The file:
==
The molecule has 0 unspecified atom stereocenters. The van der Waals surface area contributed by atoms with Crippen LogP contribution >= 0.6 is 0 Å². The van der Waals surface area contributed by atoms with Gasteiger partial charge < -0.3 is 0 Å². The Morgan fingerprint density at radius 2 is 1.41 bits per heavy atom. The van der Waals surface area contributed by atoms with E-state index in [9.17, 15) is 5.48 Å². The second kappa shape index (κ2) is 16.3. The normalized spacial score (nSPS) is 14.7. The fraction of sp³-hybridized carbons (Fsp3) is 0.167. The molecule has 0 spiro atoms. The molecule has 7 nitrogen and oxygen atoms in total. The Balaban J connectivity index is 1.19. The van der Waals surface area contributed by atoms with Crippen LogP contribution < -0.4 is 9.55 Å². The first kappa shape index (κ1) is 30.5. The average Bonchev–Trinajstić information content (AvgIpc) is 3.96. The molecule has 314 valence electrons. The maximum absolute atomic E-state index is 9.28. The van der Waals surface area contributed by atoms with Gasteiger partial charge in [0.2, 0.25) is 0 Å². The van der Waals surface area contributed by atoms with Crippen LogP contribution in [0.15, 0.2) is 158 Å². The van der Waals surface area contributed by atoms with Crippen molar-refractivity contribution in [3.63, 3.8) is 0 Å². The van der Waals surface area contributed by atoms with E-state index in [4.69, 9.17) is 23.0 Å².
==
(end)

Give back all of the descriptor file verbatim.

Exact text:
The molecule has 0 unspecified atom stereocenters. The van der Waals surface area contributed by atoms with Crippen LogP contribution >= 0.6 is 0 Å². The van der Waals surface area contributed by atoms with Gasteiger partial charge < -0.3 is 0 Å². The Morgan fingerprint density at radius 2 is 1.41 bits per heavy atom. The van der Waals surface area contributed by atoms with E-state index in [9.17, 15) is 5.48 Å². The second kappa shape index (κ2) is 16.3. The normalized spacial score (nSPS) is 14.7. The fraction of sp³-hybridized carbons (Fsp3) is 0.167. The molecule has 0 spiro atoms. The molecule has 7 nitrogen and oxygen atoms in total. The Balaban J connectivity index is 1.19. The van der Waals surface area contributed by atoms with Crippen LogP contribution < -0.4 is 9.55 Å². The first kappa shape index (κ1) is 30.5. The average Bonchev–Trinajstić information content (AvgIpc) is 3.96. The molecule has 314 valence electrons. The maximum absolute atomic E-state index is 9.28. The van der Waals surface area contributed by atoms with Gasteiger partial charge in [0.2, 0.25) is 0 Å². The van der Waals surface area contributed by atoms with Crippen LogP contribution in [0.15, 0.2) is 158 Å². The van der Waals surface area contributed by atoms with Crippen molar-refractivity contribution in [3.63, 3.8) is 0 Å². The van der Waals surface area contributed by atoms with E-state index in [4.69, 9.17) is 23.0 Å².